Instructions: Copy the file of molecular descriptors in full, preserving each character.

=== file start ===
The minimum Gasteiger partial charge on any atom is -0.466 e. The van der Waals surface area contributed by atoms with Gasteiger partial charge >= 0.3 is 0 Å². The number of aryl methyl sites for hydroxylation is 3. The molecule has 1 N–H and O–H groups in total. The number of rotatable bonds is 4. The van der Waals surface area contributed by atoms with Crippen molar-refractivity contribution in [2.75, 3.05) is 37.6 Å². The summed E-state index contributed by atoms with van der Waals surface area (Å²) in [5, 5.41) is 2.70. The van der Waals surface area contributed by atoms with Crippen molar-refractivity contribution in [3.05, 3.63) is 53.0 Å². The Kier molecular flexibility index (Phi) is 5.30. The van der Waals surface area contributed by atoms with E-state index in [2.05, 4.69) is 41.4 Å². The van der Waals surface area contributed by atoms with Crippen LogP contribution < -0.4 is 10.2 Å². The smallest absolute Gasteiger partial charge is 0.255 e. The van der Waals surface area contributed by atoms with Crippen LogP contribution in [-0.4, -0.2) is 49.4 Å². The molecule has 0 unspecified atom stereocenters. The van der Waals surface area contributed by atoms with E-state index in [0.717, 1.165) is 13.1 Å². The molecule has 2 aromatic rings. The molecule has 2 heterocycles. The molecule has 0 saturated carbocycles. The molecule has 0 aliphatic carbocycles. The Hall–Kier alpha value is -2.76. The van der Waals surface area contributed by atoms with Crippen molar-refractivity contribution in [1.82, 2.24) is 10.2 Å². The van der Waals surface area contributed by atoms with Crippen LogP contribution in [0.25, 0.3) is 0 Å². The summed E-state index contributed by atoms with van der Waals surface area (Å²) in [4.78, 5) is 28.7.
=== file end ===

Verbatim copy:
The minimum Gasteiger partial charge on any atom is -0.466 e. The van der Waals surface area contributed by atoms with Gasteiger partial charge >= 0.3 is 0 Å². The number of aryl methyl sites for hydroxylation is 3. The molecule has 1 N–H and O–H groups in total. The number of rotatable bonds is 4. The van der Waals surface area contributed by atoms with Crippen molar-refractivity contribution in [2.75, 3.05) is 37.6 Å². The summed E-state index contributed by atoms with van der Waals surface area (Å²) in [5, 5.41) is 2.70. The van der Waals surface area contributed by atoms with Crippen molar-refractivity contribution in [3.05, 3.63) is 53.0 Å². The Kier molecular flexibility index (Phi) is 5.30. The van der Waals surface area contributed by atoms with E-state index in [2.05, 4.69) is 41.4 Å². The van der Waals surface area contributed by atoms with Crippen LogP contribution < -0.4 is 10.2 Å². The smallest absolute Gasteiger partial charge is 0.255 e. The van der Waals surface area contributed by atoms with Crippen LogP contribution in [-0.4, -0.2) is 49.4 Å². The molecule has 0 unspecified atom stereocenters. The van der Waals surface area contributed by atoms with E-state index in [0.717, 1.165) is 13.1 Å². The molecule has 2 aromatic rings. The molecule has 2 heterocycles. The molecule has 0 saturated carbocycles. The molecule has 0 aliphatic carbocycles. The Hall–Kier alpha value is -2.76. The van der Waals surface area contributed by atoms with Crippen molar-refractivity contribution in [1.82, 2.24) is 10.2 Å². The van der Waals surface area contributed by atoms with Crippen LogP contribution in [0.25, 0.3) is 0 Å². The summed E-state index contributed by atoms with van der Waals surface area (Å²) in [4.78, 5) is 28.7.